Archive for category The Resurrection of Michael Jackson

Chapter Two-Transformation

Picture By Michelle Fusco (Libertina Grimm)

To start a new life, to be reborn is a gift.  He was gone, forgotten to an afterlife of memories and sunshine.  Living out his days in a blissful, candy-coated purgatory.  He could have stayed forever, but something compelled him to take his beauty and share it again with the world.  His understandings would melt away in his hands if he did not connect them to the world.

All at once, he knew that his hideout was only a weigh station for the soul.  He served his time, shed all the excess scorn and terror that had weighed on him for so long and learned how to breathe again.  The breath he drew in, once composed of bitterness and smog, was filled with life purity and essence.  He was new.  An infant in the frail body of a man.

The past no longer hung around his neck.  As he walked the chilly streets of Manhattan, peering at the billboards that once echoed his name, he knew what it was like to be alive and part of the world.  The world he breathed in tasted clear.  The filth and struggle of a world drowning in its own tears no longer beat on his brow.

He looked in store windows.  He did not long to buy or own or consume, he simply wanted to know.  An electronic store filled with gadgets to capture the past on screens.  A clothing store promising connection and love.  A restaurant screaming dreams of fulfillment. There was no sweetness in the pitch anymore.  He only felt curiosity and wonder.  He was so swept up in the race towards what our world believed to be meaningful; he lost sight of the truth within himself.

To walk the streets of New York City without wearing it’s pace and frustration was divine.  He could notice its push and pull, but not be swept away by it.   As he walked into the middle of Times Square something in him knew to fear its power.  He remembered what it was like to think that the energy of the city belonged to him.  Once, he believed that they were his.  Only later did he understand that he was theirs.  And that was when he began to die.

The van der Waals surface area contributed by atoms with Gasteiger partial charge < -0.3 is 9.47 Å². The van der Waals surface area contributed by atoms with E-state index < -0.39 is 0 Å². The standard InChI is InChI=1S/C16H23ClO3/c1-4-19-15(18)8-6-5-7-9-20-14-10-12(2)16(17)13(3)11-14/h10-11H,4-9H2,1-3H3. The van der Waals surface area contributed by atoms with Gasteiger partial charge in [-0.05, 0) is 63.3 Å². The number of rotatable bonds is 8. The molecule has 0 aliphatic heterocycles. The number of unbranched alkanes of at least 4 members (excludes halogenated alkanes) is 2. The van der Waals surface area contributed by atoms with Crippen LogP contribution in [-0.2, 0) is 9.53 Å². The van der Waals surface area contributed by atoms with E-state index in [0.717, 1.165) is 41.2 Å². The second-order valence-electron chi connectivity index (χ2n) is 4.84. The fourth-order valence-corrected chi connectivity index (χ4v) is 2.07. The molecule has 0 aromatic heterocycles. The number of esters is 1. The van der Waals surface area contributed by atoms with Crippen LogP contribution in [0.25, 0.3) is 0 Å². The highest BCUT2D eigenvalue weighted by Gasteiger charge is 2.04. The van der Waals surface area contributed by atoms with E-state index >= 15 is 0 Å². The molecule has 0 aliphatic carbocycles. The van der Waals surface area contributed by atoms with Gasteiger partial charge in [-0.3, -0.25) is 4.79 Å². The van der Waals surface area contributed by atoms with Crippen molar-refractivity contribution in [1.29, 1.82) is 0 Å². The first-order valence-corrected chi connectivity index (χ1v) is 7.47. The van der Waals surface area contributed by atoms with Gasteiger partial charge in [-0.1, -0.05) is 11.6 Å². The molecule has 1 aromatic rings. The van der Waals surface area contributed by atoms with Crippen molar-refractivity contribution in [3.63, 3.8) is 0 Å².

But, this death of his was a thing of the past.  He was focused on the light now.  He had found something, now he wanted to share something.  It was part of a greater process.  He was a vessel that now belonged to The Ocean.  He felt the subways pull beneath his feet.  His eyes closed and he could feel the motion.  As if he wasn’t but still was.

As he emerged from the acrid, putrefied heat of the subway station into a cold sea of noise and light, he tucked his hands into his hooded sweatshirt.  All of the times he had vanished under a surgeon’s knife in order to hide from them or from death flashed through his mind.  So much agony, but finally he had been created anew.  The final surgery last year, the one that brought him back to the way he looked in the 1980s, had allowed him to finally, once and for all accept himself.  The pale flesh of sorrow had vanished.  The veil of terror had been lifted and his soft, boyish innocence had returned.  Science was not the answer to his pain, but it allowed him to recapture a small piece of the self that was lost to the mob.

New York City was beautiful in all of its stunning chaos, but he knew he could not last here.  Eventually, it would become his skin and the unendurable sadness would return.  He needed to go somewhere where the illusions weren’t so powerful.  He needed to start small.  After all, this was his period of spiritual rehabilitation.

While trailing around the Port Authority Bus Station to keep warm he came upon his next move.  He’d just go somewhere.  He would take the next bus that was leaving.  Wherever the universe might take him.   He bought a ticket for some town named Zenith somewhere in Ohio.  It left in 15 minutes.

He walked through the oddly designed belly of the station. Past all of the portals that looked like they were created to service Martians on their way to Venus.  Past the lost souls stumbling through the stupor of an endless night.  Past the families huddled around their bags on their way to a some distant, sleepy Somewheresville.  Past the shimmering advertisements filled with happy people eating perfectly symmetrical meals and fighting the never-ending battle against hair loss.  Past all of the needless suffering and itinerant wandering.  Onto a bus disappearing into the darkness.  Into a reawakened future.

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Chapter One-Rebirth

Photograph By Libertina Grimm